Promise & The Monster is the musical pseudonymn for the work of Billie Lindahl. On her latest album Feed The Fire she’s joined by Love Martinsen, who produced the album as well as sharing the instrumentation with Billie.
Handily unlike most musicians Billie has been very open about the sound she wished to achieve on the record, “we aimed at combining the elegance of old Sixties recordings with something darker and more mechanical,” she recalls, “like you would play a Lee Hazlewood song on top of Nico’s late Eighties records”. A handy jumping off point even if it has now inevitably been included in every review of the record. Certainly there’s an element of the Sixties sound; the drums on Slow & Quiet, the guitar line from Hammering The Nails, however there’s also some considerably more modern influences as they incorporate electronic washes, dense percussion and pulsing synth lines.
Promise & The Monster are the latest product of the very productive musical setting of Sweden, Stockholm to be more precise. The capital city of Sweden, Stockholm has a population of just under one million, which makes it the biggest city in the Nordic Region. It is famous as the site of the annual Nobel Prize Ceremony as well as for having the most beautifully decorated metro system in the world, which has been dubbed, “the longest art gallery in the world”. Stockholm has produced a number of internationally renowned alternative musicians including First Aid Kit, Peter Bjorn & John and Caesars, as well as huge pop acts Robyn, ABBA and Neneh Cherry.
Promise & The Monster’s first release came back in 2007 in the shape of her debut album, Transparent Knives. That album was released via Imperial Records as was the follow up 2011’s Red Tide. These albums drew the attention of Bella Union, who released her third album, Feed The Fire last week.
There’s an intensity and an intent about this record, dark gothic landscapes stitched through with textural synth washes, twanging death-country guitar lines and haunting ethereal vocals. It’s an arresting sound with shades of Timber Timbre or Nina Nastasia, at times you feel like you’re in a cinematic chase scene, as if Billie is running from the titular Monster, crashing through forests and clearings never once stopping to look back and face her demons.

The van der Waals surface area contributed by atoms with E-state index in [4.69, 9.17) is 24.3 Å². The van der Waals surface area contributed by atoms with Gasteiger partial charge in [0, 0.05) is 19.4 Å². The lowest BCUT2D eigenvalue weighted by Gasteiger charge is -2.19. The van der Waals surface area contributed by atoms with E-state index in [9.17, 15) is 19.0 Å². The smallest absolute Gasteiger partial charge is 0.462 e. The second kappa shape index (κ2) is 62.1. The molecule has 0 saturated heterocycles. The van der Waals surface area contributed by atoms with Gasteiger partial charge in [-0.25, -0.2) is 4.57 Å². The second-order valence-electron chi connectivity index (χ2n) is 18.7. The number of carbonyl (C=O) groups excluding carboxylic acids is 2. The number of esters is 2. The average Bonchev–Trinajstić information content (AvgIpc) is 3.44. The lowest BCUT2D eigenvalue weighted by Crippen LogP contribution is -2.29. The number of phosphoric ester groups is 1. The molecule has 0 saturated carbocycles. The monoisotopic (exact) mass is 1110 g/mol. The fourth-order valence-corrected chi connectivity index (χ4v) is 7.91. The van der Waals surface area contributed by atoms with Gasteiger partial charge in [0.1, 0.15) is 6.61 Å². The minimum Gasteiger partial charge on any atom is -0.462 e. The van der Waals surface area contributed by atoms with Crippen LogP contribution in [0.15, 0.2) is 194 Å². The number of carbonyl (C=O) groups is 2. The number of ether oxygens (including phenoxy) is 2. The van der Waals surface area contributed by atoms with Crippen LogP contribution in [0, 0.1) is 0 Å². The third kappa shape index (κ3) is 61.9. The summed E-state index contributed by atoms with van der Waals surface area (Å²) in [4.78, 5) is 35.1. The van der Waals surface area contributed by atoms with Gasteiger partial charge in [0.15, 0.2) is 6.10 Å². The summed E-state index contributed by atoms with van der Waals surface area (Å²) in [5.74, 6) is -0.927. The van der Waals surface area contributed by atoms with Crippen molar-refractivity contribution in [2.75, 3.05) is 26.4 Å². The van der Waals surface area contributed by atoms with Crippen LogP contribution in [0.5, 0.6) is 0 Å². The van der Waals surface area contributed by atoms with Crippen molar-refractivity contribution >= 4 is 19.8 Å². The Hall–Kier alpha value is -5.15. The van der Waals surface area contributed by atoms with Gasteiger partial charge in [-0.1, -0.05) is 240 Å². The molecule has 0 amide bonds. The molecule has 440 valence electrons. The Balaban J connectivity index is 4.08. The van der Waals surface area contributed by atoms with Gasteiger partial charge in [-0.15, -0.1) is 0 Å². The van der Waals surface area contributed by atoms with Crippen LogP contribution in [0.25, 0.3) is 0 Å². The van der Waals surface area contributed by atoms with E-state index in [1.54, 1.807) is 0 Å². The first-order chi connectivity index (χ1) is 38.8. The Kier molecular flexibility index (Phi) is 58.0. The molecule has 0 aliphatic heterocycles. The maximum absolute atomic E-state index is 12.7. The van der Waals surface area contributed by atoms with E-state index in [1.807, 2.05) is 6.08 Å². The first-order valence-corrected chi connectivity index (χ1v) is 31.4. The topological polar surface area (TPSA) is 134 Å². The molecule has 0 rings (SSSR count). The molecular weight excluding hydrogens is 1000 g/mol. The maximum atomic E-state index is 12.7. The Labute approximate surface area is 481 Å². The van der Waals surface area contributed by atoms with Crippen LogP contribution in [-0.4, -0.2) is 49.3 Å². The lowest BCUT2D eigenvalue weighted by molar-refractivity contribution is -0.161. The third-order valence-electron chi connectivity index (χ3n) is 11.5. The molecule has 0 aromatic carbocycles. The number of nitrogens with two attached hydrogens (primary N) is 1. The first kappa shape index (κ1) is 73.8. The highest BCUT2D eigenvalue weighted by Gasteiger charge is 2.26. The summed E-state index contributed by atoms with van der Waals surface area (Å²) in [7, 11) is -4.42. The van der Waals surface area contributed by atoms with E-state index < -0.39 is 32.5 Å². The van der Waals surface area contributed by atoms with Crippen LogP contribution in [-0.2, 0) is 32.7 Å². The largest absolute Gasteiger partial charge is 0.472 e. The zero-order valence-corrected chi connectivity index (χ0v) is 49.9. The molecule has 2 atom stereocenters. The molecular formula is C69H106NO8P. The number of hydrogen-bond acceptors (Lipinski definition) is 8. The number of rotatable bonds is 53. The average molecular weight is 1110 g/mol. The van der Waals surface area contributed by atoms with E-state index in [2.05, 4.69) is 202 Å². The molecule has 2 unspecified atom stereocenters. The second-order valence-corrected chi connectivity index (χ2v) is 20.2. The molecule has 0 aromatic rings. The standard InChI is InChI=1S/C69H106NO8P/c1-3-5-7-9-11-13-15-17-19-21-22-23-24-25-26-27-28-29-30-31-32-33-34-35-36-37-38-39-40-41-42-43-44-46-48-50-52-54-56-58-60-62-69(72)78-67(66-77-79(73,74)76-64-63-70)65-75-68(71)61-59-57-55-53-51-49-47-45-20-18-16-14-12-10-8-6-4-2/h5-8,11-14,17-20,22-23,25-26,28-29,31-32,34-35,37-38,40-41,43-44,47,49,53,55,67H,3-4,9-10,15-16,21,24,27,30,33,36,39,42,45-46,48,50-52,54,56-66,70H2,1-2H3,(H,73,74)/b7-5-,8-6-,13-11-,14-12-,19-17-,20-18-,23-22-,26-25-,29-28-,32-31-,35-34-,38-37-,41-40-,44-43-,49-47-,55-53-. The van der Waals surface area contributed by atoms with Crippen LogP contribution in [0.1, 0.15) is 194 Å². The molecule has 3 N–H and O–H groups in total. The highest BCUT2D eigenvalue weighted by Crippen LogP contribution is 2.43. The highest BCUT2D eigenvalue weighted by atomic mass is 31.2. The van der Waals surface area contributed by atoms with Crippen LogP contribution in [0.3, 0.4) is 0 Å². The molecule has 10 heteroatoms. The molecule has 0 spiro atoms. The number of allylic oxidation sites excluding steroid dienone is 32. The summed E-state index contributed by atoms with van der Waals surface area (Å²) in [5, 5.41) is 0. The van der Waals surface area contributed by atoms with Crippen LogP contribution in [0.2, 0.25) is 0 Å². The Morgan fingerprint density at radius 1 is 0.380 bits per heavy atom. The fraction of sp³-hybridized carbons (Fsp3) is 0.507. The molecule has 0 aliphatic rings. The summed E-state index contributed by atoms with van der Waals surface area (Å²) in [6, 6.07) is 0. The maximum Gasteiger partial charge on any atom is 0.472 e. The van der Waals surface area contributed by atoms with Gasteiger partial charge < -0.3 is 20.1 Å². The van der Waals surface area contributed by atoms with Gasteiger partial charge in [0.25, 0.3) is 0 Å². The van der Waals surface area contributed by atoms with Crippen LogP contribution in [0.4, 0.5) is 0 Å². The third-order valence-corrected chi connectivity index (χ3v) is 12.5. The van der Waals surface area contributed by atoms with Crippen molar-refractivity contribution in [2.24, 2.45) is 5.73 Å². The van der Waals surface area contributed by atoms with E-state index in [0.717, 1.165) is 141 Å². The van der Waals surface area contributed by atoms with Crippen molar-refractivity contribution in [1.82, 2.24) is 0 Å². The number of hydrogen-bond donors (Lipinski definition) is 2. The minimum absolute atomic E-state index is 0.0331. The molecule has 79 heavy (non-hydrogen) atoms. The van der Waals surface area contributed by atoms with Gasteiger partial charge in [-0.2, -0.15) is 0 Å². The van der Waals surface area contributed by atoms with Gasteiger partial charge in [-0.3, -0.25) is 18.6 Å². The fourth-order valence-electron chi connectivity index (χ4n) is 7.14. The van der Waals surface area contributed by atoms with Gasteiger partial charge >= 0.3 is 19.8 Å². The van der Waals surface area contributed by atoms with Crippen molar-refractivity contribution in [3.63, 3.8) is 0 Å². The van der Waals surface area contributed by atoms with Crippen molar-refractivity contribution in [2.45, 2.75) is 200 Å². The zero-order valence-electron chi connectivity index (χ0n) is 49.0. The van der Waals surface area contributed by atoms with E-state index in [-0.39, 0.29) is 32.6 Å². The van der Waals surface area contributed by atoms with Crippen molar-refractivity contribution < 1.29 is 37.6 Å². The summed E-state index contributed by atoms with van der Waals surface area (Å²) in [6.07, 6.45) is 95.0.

Lyrically Feed The Fire is dripping with symbolism, dealing with the most primal elements of life itself, it is scattered with references to the power and duality of nature; the ability of fire to devastate landscape bit also produce new growth. A record that deals not in stories of emotions but one that invites the listener into a world of haunting visions, light and shade, sometimes beautiful and sometimes jarring.
Whilst it’s a record that largely makes more sense as a complete piece than as individual tracks, it’s not without stand-outs; Hunter incorporates the cold-electronic sound of Fever Ray alongside a swooping vocal that recalls label mate Stephanie Dosen, recent single Time Of The Season incorporates the dense percussive sound Radiohead perfected on There There, whilst The Weight Of It All adds an African tinge that marks her out as a contemporary of fellow newcomers Cross Record. Best of all is the penultimate track Machines, stripping back the dense electronic pallet used elsewhere, it’s a track that gives Billie’s vocals room to breathe. Light marching drum beats lay beneath a menacing, slow-hand tremulous guitar line, and latterly there’s a wonderful burst of Mariachi-style trumpets; a beautiful piece of simplicity amongst the more intense offerings found elsewhere, it’s just rather wonderful!
Whilst Feed The Fire is a beautiful and intriguing listen, there are moments where you want to see just a touch more of the human at the heart of the record. For all it’s icy cool and unquestionable beauty, you do sometimes just want a little more emotion to creep through.
Feed The Fire is out now via Bella Union.